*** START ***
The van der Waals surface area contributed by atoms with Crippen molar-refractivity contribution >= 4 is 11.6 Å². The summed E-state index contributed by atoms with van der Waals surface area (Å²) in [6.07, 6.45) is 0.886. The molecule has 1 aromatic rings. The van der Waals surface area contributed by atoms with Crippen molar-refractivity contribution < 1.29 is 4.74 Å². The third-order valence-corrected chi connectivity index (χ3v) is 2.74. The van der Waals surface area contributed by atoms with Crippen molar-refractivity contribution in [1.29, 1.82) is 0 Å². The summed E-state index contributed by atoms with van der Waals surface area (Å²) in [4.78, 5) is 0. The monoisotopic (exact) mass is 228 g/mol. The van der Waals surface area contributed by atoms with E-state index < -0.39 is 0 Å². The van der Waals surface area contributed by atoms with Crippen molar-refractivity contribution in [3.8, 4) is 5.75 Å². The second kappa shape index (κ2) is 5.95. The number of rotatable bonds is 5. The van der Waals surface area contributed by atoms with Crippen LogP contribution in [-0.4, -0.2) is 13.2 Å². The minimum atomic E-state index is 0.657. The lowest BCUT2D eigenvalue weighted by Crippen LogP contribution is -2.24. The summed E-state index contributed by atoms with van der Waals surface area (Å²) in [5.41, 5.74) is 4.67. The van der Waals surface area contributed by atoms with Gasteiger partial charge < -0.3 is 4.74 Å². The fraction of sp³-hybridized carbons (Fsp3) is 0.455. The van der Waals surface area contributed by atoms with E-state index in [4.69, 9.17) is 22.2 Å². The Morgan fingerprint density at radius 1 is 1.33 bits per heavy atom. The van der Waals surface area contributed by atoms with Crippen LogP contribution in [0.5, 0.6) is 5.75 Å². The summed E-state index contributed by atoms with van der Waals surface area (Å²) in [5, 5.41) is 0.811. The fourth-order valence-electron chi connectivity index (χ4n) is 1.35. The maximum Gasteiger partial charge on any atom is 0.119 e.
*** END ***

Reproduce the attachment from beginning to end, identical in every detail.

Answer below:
The van der Waals surface area contributed by atoms with Crippen molar-refractivity contribution >= 4 is 11.6 Å². The summed E-state index contributed by atoms with van der Waals surface area (Å²) in [6.07, 6.45) is 0.886. The molecule has 1 aromatic rings. The van der Waals surface area contributed by atoms with Crippen molar-refractivity contribution < 1.29 is 4.74 Å². The third-order valence-corrected chi connectivity index (χ3v) is 2.74. The van der Waals surface area contributed by atoms with Crippen molar-refractivity contribution in [1.29, 1.82) is 0 Å². The summed E-state index contributed by atoms with van der Waals surface area (Å²) in [4.78, 5) is 0. The monoisotopic (exact) mass is 228 g/mol. The van der Waals surface area contributed by atoms with E-state index < -0.39 is 0 Å². The van der Waals surface area contributed by atoms with Crippen molar-refractivity contribution in [3.8, 4) is 5.75 Å². The second kappa shape index (κ2) is 5.95. The number of rotatable bonds is 5. The van der Waals surface area contributed by atoms with Crippen LogP contribution in [-0.4, -0.2) is 13.2 Å². The minimum atomic E-state index is 0.657. The lowest BCUT2D eigenvalue weighted by Crippen LogP contribution is -2.24. The summed E-state index contributed by atoms with van der Waals surface area (Å²) in [5.41, 5.74) is 4.67. The van der Waals surface area contributed by atoms with Gasteiger partial charge < -0.3 is 4.74 Å². The fraction of sp³-hybridized carbons (Fsp3) is 0.455. The van der Waals surface area contributed by atoms with E-state index in [4.69, 9.17) is 22.2 Å². The Morgan fingerprint density at radius 1 is 1.33 bits per heavy atom. The van der Waals surface area contributed by atoms with Crippen LogP contribution in [0.5, 0.6) is 5.75 Å². The summed E-state index contributed by atoms with van der Waals surface area (Å²) in [5, 5.41) is 0.811. The fourth-order valence-electron chi connectivity index (χ4n) is 1.35. The maximum Gasteiger partial charge on any atom is 0.119 e.